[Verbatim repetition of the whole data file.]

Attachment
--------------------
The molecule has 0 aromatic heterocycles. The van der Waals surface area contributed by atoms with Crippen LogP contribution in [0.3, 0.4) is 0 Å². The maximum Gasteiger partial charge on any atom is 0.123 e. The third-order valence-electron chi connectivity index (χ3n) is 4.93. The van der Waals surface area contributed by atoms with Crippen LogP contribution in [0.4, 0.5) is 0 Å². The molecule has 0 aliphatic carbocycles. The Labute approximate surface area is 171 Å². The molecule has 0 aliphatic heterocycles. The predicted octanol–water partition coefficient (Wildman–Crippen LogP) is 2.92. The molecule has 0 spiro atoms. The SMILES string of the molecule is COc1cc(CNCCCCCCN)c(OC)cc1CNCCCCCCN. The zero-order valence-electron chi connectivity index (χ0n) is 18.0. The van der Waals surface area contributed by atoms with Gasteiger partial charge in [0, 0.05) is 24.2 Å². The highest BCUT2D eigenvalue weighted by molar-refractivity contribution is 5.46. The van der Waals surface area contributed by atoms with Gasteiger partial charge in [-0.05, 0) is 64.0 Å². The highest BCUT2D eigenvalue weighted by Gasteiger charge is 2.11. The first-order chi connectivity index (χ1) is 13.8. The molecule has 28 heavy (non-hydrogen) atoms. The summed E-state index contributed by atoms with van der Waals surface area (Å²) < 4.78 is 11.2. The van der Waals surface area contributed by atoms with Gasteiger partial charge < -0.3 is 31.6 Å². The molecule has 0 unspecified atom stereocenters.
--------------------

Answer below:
The molecule has 0 aromatic heterocycles. The van der Waals surface area contributed by atoms with Crippen LogP contribution in [0.3, 0.4) is 0 Å². The maximum Gasteiger partial charge on any atom is 0.123 e. The third-order valence-electron chi connectivity index (χ3n) is 4.93. The van der Waals surface area contributed by atoms with Crippen LogP contribution in [0.4, 0.5) is 0 Å². The molecule has 0 aliphatic carbocycles. The Labute approximate surface area is 171 Å². The molecule has 0 aliphatic heterocycles. The predicted octanol–water partition coefficient (Wildman–Crippen LogP) is 2.92. The molecule has 0 spiro atoms. The SMILES string of the molecule is COc1cc(CNCCCCCCN)c(OC)cc1CNCCCCCCN. The zero-order valence-electron chi connectivity index (χ0n) is 18.0. The van der Waals surface area contributed by atoms with Gasteiger partial charge in [0, 0.05) is 24.2 Å². The highest BCUT2D eigenvalue weighted by molar-refractivity contribution is 5.46. The van der Waals surface area contributed by atoms with Gasteiger partial charge in [-0.05, 0) is 64.0 Å². The highest BCUT2D eigenvalue weighted by Gasteiger charge is 2.11. The first-order chi connectivity index (χ1) is 13.8. The molecule has 28 heavy (non-hydrogen) atoms. The summed E-state index contributed by atoms with van der Waals surface area (Å²) < 4.78 is 11.2. The van der Waals surface area contributed by atoms with Gasteiger partial charge < -0.3 is 31.6 Å². The molecule has 0 unspecified atom stereocenters.